Every year's end at UC Riverside, the philosophy faculty meet for three hours "to discuss the graduate students". Back in the 1990s when I was a grad student, I seem to recall the Berkeley faculty doing the same thing. The practice appears to be fairly widespread. After years of feeling somewhat uncomfortable with it, I've tentatively decided I'm opposed. I'd be interested to hear from others with positive or negative views about it.
At UCR, the formal purpose of the meeting is to give general faculty input to the graduate advisor, who can use that input to help her advising. The idea is that if the faculty as a whole think that a student is doing well and on track, the graduate advisor can communicate that encouraging news to the student; and also, when there are opportunities for awards and fellowships, the graduate advisor can consider those highly regarded students as candidates. And if the faculty as a whole think that a student is struggling, the faculty can diagnose the student's weaknesses and help the graduate advisor give the student advice that might help the student improve. Hypothetical examples (not direct quotes): "Some faculty were concerned about your inconsistent attendance at seminar meetings." "The sense of the faculty is that while you have considerable promise, your writing would be improved if you were more charitable toward the views of philosophers you disagree with."
Other benefits are these: It helps the faculty gain a sense of the various graduate students and how they are doing, presumably a good thing. If a student has struggled in one of your classes but seems to be well regarded by other faculty, that can help you see the student in a better light. It's an opportunity to correct misapprehensions. In the rare case of a student with very serious problems (e.g., mental health issues), it can sometimes be useful for the faculty as a whole to be aware of those issues.
But in my mind, all of those advantages are outweighed by the tendency of these discussions to create a culture in which there's a generally accepted consensus opinion about which students are doing well and which students are not doing so well. I would prefer, and I think for good reason, to look at the graduate students in my seminar the first day, or to look at a graduate student who asks me to be on her dissertation committee, without the burden of knowing what the other faculty think about her. It's widely accepted in educational psychology that teachers' initial impressions about which students are likely to succeed and fail have a substantial influence on student performance (the Pygmalion Effect). I want each student to meet each professor with a chance to make a new first impression. Sometimes students struggle early but then end up doing a terrific job. Within reason, we should do what we can to give students the chance to leave early poor performance behind them, rather than reiterate and generally communicate a negative perception (especially if that negative perception might partly be grounded in implicit bias or in vague impressions about who "seems smart"). Also, some students will have conflicts with some of their professors, either due to personality differences or due to differences in philosophical style or interests, and it's somewhat unfair to such students for a professor to have a platform to communicate a negative opinion without the student's having a similar platform.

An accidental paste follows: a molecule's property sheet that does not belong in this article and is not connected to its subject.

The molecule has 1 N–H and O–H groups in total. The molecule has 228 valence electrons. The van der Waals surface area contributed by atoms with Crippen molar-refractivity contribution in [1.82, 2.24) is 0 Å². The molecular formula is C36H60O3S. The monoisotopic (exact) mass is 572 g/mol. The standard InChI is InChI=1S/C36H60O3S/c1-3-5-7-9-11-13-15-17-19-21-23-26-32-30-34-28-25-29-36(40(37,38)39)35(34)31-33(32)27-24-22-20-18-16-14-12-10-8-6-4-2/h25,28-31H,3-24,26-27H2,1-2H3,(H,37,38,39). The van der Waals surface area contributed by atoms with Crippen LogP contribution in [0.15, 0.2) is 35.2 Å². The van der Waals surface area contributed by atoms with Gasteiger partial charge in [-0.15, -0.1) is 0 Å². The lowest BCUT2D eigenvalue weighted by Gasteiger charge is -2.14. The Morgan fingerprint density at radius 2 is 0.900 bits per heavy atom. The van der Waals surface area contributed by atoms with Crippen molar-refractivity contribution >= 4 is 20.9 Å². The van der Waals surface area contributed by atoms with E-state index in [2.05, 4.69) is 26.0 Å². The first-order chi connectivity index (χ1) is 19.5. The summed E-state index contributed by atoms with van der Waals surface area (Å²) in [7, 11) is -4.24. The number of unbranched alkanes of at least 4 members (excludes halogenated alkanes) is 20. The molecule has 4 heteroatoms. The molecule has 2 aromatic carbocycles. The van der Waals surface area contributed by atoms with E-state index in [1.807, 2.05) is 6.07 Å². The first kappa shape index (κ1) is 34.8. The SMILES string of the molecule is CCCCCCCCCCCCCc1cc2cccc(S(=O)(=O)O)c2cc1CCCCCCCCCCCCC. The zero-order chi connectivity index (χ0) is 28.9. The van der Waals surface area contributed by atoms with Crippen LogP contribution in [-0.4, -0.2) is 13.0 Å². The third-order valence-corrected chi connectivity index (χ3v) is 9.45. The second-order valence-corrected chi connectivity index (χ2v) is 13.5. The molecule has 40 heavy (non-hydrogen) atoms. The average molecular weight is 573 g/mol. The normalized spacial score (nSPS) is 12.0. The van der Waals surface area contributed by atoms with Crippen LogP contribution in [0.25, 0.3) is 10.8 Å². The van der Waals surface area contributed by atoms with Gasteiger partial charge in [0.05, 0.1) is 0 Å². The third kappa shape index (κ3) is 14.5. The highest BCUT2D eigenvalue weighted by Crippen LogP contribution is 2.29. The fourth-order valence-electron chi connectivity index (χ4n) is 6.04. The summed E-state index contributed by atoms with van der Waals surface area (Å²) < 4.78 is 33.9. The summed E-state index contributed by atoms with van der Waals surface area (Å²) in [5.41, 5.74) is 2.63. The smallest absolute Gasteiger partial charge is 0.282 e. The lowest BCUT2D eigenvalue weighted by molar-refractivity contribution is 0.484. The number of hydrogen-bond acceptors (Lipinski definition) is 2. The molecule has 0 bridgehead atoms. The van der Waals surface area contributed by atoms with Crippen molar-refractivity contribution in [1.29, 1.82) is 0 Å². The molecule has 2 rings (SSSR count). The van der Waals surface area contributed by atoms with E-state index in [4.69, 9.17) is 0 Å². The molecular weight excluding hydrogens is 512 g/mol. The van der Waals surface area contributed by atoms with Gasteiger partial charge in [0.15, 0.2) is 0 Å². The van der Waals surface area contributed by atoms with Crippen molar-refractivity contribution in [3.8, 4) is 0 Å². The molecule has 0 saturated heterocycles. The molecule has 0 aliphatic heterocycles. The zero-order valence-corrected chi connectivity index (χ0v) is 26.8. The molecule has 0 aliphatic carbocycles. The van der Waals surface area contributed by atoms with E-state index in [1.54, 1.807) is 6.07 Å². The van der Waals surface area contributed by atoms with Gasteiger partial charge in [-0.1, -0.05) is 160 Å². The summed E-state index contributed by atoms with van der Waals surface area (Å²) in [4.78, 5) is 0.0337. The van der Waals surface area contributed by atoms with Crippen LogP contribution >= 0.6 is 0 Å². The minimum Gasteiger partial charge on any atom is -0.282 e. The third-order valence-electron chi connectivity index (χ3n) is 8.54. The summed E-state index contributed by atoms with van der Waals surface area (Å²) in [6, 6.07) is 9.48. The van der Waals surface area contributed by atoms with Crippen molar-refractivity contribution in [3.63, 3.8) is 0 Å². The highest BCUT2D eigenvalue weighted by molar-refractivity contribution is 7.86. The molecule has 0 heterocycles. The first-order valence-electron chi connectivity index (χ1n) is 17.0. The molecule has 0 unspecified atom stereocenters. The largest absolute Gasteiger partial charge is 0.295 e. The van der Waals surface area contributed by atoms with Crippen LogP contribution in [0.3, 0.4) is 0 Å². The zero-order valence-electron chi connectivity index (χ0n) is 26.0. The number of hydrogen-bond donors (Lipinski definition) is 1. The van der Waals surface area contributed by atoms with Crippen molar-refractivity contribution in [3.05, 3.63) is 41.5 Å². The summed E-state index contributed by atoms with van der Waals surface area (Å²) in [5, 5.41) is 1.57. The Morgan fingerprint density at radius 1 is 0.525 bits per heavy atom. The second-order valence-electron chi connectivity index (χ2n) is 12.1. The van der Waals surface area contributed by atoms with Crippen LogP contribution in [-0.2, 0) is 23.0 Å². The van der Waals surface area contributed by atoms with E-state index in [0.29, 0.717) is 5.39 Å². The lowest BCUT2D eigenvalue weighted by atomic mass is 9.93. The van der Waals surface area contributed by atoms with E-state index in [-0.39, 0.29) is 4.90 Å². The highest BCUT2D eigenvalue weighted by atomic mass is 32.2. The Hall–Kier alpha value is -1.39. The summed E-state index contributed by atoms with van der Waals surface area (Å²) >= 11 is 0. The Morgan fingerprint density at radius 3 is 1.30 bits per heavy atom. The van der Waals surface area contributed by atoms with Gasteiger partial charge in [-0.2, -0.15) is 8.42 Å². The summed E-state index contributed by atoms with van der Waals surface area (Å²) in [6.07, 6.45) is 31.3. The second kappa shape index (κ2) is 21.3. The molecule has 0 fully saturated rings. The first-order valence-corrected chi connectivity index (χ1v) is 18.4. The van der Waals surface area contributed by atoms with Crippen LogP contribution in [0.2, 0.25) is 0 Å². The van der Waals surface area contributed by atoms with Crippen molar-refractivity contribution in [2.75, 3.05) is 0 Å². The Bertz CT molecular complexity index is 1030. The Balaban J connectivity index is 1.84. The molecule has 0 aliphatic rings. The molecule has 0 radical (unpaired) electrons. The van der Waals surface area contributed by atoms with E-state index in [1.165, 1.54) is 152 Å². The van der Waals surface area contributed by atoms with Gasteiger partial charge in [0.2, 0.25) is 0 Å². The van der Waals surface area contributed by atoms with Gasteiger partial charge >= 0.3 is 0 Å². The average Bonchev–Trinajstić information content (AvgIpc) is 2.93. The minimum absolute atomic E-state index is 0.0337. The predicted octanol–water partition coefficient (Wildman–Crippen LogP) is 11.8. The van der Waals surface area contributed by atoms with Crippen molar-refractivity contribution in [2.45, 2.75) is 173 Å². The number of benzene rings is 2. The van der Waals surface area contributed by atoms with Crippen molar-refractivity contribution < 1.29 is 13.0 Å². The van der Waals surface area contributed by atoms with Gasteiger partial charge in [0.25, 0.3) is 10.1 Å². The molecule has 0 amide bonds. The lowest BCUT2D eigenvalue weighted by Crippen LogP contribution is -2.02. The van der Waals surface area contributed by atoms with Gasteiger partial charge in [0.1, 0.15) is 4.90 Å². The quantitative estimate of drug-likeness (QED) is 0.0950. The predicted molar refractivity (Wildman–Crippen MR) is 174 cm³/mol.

I don't want to give the impression that these faculty meetings are about bad-mouthing students. At UCR, the opposite is closer to the truth. Faculty are eager to pipe in with praise for the students who have done well in their courses, and negative remarks are usually couched very carefully and moderately. We like our students and we want them to do well! The UCR Philosophy Department has a reputation for being good to its graduate students -- a reputation which is, in my biased view, well deserved. (This makes me somewhat hesitant to express my concerns about these year-end meetings, out of fear that my remarks will be misinterpreted.) But despite the faculty's evident well-meaning concern for, and praise of, and only muted criticism of, our graduate students in these year-end meetings, I retain my concerns. I imagine the situation is considerably worse, and maybe even seriously morally problematic, at departments with toxic faculty-student relations.
What's to be done instead?
One possibility is that the graduate advisor get input privately from the other faculty (either face to face or by email), in light of which she can give feedback to her advisees. In fact, private communication might be epistemically better, since communicating opinions independently, rather than in a group context, will presumably reduce the problematic human tendency toward groupthink -- though there's also the disadvantage that private input is less subject to correction, and perhaps (depending on the interpersonal dynamics) less likely to be thoughtfully restrained, than comments made in a faculty meeting.
Another possibility is to drop the goal of having the faculty attempt an overall summary assessment of the quality of the students. For awards and fellowships, early-career students can be assessed based on grades and timely completion of requirements. And advanced students can be nominated for awards and fellowships directly by their supervising faculty without the filter of impressions that other faculty might have of that student based on the student's coursework from years ago. And students can, and presumably do, hear feedback from individual faculty separately, a practice that can be further encouraged.
As I mentioned, my opinion is only tentative and I'd be interested to hear others' impressions. Please, however, no comments that reveal the identity of particular people.